When I arrived at the Gent-Sint-Pieters train station on the afternoon of Friday, January 30, I was met by my friend and host for the weekend, Karen. Although currently studying at Ghent University, Karen was at Århus University last fall as an Erasmus student – the European Union’s study abroad program – and was featured prominently in a previous blog post. Karen and her two “kot” mates, Fien and Heline, were nice enough to offer me a couch to crash on for Friday and Saturday night. The Dutch/Flemish word “kot” is also an example of a Belgicism and translates to something like “digs” in English: it refers to a student residence, usually some sort of apartment, in the town where you attend university, and is distinct from your “home” – which is where your parents live. The distinction is important in Flanders (the Dutch-speaking part of Belgium where Ghent is located) because university students often go home on weekends – which is never far away in a country as small as Belgium.

After dropping my bags at Karen’s kot, we headed for the heart of the city to meet Heline for shots of Jenever at ‘t Dreupelkot. Jenever, also known as Dutch gin, is a juniper-flavored national and traditional liquor of the Netherlands and Belgium from which gin evolved. ‘t Dreupelkot offers limited elbow-room but a seemingly unlimited variety of Jenever flavors. Its proprietor, Paul, generously fills each shot glass to the brim, forcing you to take a sip of your shot at the bar before you snake back to your seat.

Next, we met up with Fien and her boyfriend Samuel for a classic Belgian meal of frituur/frites – better known to Americans as french fries (even though they’re really Belgian). Unlike the U.S., where fries are typically an unimpressive side-dish, frituur in Belgium are a carefully-crafted main course. The hands-down best frituur place in Ghent is De Gouden Sate, better-known to locals as Julien’s after the frituur shop’s late, legendary owner, who sadly passed away in 2013. The shop is open from 7 p.m. to 7 a.m. and caters to the late-night appetites of university students, who form a line outside the shop that can easily stretch for blocks.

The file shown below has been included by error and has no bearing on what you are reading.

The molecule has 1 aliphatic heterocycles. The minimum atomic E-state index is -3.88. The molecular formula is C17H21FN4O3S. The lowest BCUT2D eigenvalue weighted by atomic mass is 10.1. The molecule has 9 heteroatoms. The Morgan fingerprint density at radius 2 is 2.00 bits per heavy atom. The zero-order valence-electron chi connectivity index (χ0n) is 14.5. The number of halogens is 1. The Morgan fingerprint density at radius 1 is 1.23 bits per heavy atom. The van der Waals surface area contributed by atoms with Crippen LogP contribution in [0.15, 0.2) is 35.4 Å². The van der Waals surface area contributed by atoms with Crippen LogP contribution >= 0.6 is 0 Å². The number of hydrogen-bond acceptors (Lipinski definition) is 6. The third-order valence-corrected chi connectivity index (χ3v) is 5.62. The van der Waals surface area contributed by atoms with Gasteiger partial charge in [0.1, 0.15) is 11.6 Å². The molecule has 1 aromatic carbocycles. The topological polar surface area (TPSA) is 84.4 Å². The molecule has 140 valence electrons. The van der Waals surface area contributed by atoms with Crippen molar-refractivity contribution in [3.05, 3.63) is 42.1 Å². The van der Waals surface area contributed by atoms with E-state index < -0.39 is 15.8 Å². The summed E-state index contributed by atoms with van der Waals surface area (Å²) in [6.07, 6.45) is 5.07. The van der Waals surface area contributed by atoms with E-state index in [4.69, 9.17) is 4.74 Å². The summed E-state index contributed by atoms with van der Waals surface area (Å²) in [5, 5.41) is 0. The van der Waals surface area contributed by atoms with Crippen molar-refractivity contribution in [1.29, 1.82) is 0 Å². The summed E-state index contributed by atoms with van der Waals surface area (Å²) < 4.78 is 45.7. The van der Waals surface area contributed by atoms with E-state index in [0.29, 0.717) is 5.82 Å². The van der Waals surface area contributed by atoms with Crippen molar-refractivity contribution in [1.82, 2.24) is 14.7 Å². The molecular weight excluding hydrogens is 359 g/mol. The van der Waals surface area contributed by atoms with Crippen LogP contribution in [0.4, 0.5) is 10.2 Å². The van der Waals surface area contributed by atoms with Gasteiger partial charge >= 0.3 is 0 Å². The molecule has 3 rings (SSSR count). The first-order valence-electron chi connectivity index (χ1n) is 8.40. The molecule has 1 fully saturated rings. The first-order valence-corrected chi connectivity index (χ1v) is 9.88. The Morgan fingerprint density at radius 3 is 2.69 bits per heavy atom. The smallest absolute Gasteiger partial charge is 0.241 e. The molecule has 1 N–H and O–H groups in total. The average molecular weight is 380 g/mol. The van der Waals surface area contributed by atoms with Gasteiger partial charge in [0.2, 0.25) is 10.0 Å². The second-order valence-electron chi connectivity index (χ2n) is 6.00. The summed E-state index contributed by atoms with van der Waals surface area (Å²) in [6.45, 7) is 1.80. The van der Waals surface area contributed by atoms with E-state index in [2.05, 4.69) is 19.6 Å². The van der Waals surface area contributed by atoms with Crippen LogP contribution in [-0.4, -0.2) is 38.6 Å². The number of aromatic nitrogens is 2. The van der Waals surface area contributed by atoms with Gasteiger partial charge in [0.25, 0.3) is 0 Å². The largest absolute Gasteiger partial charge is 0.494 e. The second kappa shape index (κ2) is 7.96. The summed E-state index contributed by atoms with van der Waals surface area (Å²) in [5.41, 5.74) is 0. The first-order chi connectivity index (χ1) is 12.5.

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After scarfing down our frituur, we joined the crowds of people proceeding to the Ghent Light Festival, an impressive array of different light shows, displays, and interactive exhibits scattered throughout the city for the weekend I just happened to be visiting (pictured are Sint-Niklasskerk and Sint-Jacobskerk):

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Below are, from left to right, Karen, Fien and Heline beneath one of the interactive light displays (not sure who the random guy in the second picture is):

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To cap our night, we found a bar with live music called Trefpunt across from Sint-Jacobskerk, and to my absolute delight they were serving Westmalle Dubbel on tap. As I sipped one of Belgium’s finest dark Trappist beers, Heline looked at me and asked, “Do you ever stop smiling?” “Not when I’m in Belgium,” I replied 😉

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The next day, Heline departed for home and Karen and Fien had some shopping to do, leaving me to peruse some of the local establishments for a few midday beers. First stop was Kaffee De Planck – a barge docked on one of Ghent’s numerous canals – where I enjoyed the house brew Planckske, an amber ale, on the barge’s deck under a palm tree and a beam of sunlight – rare for the Low Countries at this time of year:

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Next stop was De Brouwzaele, conveniently located 52 meters away, complete with an old brewing kettle and the Flemish red sour ale Rodenbach on tap – brewed in Karen’s home town of Roeselare: